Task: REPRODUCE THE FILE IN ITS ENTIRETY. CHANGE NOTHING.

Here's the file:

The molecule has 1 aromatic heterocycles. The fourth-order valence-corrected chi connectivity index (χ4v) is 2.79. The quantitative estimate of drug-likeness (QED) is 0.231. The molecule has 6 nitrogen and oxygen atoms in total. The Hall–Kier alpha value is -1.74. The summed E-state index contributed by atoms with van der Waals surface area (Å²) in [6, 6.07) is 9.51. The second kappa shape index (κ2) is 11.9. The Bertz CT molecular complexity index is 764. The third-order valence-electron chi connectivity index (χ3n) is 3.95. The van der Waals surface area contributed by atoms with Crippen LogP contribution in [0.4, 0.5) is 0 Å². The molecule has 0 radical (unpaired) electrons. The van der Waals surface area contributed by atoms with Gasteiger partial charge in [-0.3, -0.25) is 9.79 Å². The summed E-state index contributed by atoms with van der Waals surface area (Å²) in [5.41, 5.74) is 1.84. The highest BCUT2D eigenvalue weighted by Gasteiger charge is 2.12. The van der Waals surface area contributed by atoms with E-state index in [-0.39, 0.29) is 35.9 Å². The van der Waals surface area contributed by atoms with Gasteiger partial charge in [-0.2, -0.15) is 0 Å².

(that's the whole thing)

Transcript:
The molecule has 1 aromatic heterocycles. The fourth-order valence-corrected chi connectivity index (χ4v) is 2.79. The quantitative estimate of drug-likeness (QED) is 0.231. The molecule has 6 nitrogen and oxygen atoms in total. The Hall–Kier alpha value is -1.74. The summed E-state index contributed by atoms with van der Waals surface area (Å²) in [6, 6.07) is 9.51. The second kappa shape index (κ2) is 11.9. The Bertz CT molecular complexity index is 764. The third-order valence-electron chi connectivity index (χ3n) is 3.95. The van der Waals surface area contributed by atoms with Crippen LogP contribution in [0.4, 0.5) is 0 Å². The molecule has 0 radical (unpaired) electrons. The van der Waals surface area contributed by atoms with Gasteiger partial charge in [-0.3, -0.25) is 9.79 Å². The summed E-state index contributed by atoms with van der Waals surface area (Å²) in [5.41, 5.74) is 1.84. The highest BCUT2D eigenvalue weighted by Gasteiger charge is 2.12. The van der Waals surface area contributed by atoms with E-state index in [-0.39, 0.29) is 35.9 Å². The van der Waals surface area contributed by atoms with Gasteiger partial charge in [-0.2, -0.15) is 0 Å².